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fj20 last won the day on August 28 2010

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  1. Regarding Buffalo's decision process: if you haven't been notified by them yet, I'm pretty certain it means they're considering offering you an MA spot--but not a PhD spot. I was in this position last year, and when I called to ask they said that "PhD admissions had been decided upon a long time ago," but not MA admissions.
  2. Probably no one here can answer this question, but: is there any possibility that Brandeis is still making decisions? Two acceptances were posted, and 1 waitlist was reported just a few days ago. And, since some rejections were received a while ago, I'm inclined to (foolishly) think those who haven't been rejected may still have a tiny chance.
  3. respect. i'm thinking peace corps--you can teach university with just an m.a. in the peace corps.
  4. I don't know, but I think the earliest acceptance reported last year (on the results board) was in March.
  5. I agree, it does seem like the Interfolio process requires a great deal of time. However, the application instructions on Binghamton's website say that you can just electronically upload your transcripts, even though your department will probably prefer an official transcript mailed directly to Interfolio. So I think you can still apply to Binghamton, fast-approaching deadlines notwithstanding.
  6. Yes, I'm pretty sure they don't contact MA applicants until quite a while after the PhD letters go out. (This is confirmed by the results from past years.)
  7. When I sent my transcripts to the schools I'm applying to, my midyear grades (from my current MA program) had not yet been added to the transcript. Now that they've been reported, should I send a second transcript, or just let it go? Since my grades were pretty good, I wonder if I'm selling myself short by not reporting them to these schools.
  8. ". . . these forums are simply evidence of our very human impulse to understand what's beyond our control." [i don't know how to quote people on this forum, but this is from lifealive's post two posts up.] A legitimately profound statement--doubly impressive seeing how shallow the subject matter can often seem.
  9. Thanks, I'm glad I read this, because I was planning on cutting out a section of my paper and giving a brief summary, in a footnote, of the bit of analysis I had left out. So I guess I'd better not do that.
  10. [i'm afraid this is another rather finicky question that should really be directed to the admissions committees in question, but that's partly what this forum is for, right?] What are people's thoughts on this subject? In particular, I'm concerned about Yale's writing sample, which, unlike most, is only 10-15 pages. At the moment, I have just over 16 pages, and I'm inclined to think that will be okay. Also, it just occurred to me that they may not find out you're over the limit until they get to the end, whereas if you cut out important passages, they'll find out fairly early on that your argument has holes in it. A related question has to do with excerpting longer papers. Some departments explicitly say it's okay to submit excerpts as writing samples, but others do not (Yale for instance, as far as I can tell); I don't know of any that say not to. Any thoughts?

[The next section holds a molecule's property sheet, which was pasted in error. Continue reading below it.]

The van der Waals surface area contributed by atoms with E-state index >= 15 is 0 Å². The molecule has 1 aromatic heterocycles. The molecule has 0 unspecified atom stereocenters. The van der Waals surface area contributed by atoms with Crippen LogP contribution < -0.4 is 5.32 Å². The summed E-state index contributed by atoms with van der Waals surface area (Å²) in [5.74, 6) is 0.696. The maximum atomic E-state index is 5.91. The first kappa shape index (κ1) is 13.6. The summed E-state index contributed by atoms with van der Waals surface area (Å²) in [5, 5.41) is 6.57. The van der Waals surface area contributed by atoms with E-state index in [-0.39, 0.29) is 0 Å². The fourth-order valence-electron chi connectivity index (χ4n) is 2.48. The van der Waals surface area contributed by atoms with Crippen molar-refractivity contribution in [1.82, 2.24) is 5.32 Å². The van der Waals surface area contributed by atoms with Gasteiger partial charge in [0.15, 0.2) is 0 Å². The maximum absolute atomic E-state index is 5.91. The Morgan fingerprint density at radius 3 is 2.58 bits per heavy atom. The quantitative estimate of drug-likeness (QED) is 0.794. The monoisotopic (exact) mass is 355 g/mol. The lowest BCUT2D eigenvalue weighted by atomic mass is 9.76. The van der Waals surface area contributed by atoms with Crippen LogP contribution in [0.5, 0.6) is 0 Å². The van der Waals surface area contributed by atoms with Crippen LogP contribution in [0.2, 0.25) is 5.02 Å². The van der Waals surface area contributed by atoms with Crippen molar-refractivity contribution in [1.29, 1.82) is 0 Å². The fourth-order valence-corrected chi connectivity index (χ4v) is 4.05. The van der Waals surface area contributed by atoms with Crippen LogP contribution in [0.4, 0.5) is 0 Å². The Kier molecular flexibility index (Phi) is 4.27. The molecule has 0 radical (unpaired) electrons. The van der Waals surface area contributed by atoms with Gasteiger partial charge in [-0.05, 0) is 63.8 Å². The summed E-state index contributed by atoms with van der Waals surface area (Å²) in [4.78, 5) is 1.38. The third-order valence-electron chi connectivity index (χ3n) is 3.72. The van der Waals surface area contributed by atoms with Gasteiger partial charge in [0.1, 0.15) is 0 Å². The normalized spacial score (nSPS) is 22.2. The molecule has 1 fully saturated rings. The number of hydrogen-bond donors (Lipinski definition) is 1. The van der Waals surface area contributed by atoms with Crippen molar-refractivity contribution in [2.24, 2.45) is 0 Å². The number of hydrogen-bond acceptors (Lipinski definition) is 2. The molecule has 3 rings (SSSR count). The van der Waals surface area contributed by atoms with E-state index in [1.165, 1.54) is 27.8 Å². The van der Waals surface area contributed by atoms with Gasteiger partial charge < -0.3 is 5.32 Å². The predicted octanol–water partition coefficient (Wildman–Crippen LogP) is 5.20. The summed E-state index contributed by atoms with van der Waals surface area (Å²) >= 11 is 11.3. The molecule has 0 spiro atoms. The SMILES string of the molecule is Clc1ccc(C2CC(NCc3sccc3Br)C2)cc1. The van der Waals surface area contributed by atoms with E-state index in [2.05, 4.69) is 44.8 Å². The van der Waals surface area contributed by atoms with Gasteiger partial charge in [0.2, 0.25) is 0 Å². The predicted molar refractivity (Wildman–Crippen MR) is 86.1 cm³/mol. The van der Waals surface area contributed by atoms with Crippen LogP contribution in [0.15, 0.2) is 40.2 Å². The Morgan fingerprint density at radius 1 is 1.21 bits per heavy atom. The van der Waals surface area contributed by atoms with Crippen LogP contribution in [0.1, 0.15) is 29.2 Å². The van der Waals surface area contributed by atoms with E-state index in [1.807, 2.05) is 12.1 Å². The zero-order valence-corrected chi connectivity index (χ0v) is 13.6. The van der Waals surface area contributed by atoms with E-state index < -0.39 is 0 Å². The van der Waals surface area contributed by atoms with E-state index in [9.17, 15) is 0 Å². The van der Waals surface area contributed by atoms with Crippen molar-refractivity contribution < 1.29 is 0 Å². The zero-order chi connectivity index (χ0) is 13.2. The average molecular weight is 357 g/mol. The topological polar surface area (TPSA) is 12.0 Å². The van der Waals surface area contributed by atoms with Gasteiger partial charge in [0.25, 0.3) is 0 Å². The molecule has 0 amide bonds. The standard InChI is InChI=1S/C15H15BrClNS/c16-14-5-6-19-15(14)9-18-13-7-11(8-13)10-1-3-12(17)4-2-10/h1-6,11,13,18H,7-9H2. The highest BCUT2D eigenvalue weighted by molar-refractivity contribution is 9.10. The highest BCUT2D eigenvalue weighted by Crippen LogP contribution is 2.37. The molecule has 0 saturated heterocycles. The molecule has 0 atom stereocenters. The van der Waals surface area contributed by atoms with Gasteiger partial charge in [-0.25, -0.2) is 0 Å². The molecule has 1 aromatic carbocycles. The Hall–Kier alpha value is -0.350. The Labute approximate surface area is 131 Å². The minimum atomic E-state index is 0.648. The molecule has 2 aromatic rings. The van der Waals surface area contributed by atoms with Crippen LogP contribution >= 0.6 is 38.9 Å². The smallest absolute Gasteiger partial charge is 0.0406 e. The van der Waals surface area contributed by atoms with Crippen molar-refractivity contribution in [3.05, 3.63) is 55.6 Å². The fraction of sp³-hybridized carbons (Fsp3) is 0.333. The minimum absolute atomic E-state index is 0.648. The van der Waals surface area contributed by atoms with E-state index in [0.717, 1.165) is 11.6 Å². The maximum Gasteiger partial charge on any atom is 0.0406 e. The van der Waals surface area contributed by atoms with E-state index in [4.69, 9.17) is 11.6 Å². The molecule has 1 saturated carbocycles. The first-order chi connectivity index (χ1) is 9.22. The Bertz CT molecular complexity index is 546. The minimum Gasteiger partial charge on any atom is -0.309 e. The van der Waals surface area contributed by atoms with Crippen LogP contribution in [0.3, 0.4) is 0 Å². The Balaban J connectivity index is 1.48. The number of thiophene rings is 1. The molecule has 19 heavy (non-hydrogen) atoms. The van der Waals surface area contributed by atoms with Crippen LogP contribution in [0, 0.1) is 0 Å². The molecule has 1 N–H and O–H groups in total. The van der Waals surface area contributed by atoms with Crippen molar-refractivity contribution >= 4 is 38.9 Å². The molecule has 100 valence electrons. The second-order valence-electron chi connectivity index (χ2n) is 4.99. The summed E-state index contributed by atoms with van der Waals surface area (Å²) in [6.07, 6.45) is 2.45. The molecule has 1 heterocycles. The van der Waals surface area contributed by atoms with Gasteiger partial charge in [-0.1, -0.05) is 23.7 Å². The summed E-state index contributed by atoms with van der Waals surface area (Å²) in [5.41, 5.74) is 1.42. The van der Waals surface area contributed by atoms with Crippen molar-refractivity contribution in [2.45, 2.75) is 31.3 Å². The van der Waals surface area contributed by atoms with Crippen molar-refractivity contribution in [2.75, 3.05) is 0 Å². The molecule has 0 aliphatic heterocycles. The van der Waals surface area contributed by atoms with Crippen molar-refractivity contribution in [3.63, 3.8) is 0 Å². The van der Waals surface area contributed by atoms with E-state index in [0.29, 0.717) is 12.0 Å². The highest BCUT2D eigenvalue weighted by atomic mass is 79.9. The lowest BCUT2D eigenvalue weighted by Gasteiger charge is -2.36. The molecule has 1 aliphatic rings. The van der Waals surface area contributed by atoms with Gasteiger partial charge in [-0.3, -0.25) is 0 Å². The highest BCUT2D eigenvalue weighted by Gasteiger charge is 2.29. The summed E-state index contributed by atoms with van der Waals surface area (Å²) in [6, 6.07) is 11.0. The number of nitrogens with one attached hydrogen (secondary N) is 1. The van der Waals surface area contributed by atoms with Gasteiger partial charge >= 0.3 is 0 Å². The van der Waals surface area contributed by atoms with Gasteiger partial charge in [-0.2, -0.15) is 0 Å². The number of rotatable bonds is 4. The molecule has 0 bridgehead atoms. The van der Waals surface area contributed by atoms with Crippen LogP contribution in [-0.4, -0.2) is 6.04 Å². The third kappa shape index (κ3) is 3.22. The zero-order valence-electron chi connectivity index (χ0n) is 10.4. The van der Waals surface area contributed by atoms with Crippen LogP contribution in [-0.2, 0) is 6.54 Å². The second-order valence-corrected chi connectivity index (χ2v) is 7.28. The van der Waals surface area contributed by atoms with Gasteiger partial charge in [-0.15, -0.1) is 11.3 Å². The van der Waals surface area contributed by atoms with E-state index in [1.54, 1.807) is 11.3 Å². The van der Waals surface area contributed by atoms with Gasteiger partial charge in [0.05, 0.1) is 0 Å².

11. This isn't really about formatting, but it is about MLA guidelines. Looking through the MLA handbook, I was surprised to find under the section about using italics that MLA advises you not to use italics for emphasis (that is, not to italicize words you want to place special emphasis on, as I just did with the word "not"). They say it "rapidly becomes ineffective," and "is rarely appropriate in scholarly writing." Really? (joke) I agree, you don't want to italicize too many words, but I hardly thought it was considered unprofessional to do so occasionally. A more pertinent question: for those of you who write on Shakespeare, what's your policy with citing act and scene and line numbers when you've already made it clear in the text that you're quoting from Act 2, for example? Will you still write the full citation, 2.3.58-59, or will you just write 3.58-59?
  12. Here's the statement from Cornell's website: "Your writing sample must be between 3,000 and 7,500 words (12-30 pages), typed and double-spaced." As far as I can tell, 30 pages of double-spaced type can get up to at least 10,000 words. Has anyone else come across a discrepancy between a department's length requirements in terms of pages and their length requirements in terms of words? I'm thinking that so long as I'm under 30 pages, I'll be alright, regardless of the word-count. Any thoughts?
  13. Actually, Chesterton's right, that first question I ask is pretty much the same one that is addressed throughout this thread. But I actually do ask at least one quite different question, namely "Is it problematic to claim [in your SOP] that you have two distinct subjects of interest (while at the same time being quite specific about your interest in at least one of those subjects)"?
  14. A related question is: just how much do the writing sample and SOP have to align? The writing sample I'd like to use (because it's my best work) is on Milton, and in my SOP I discuss my (growing) interest in early modern lit., but also say that my primary focus is on Romanticism (although I'm considering tweaking this to suggest that I'm equally interested in both). So this presents two problems: 1) Is it a problem that my writing sample does not discuss Romanticism, when it is my stated area of interest; and, perhaps more seriously, 2) Is it problematic to claim that you have two distinct subjects of interest (while at the same time being quite specific about your interest in at least one of those subjects). Any thoughts?
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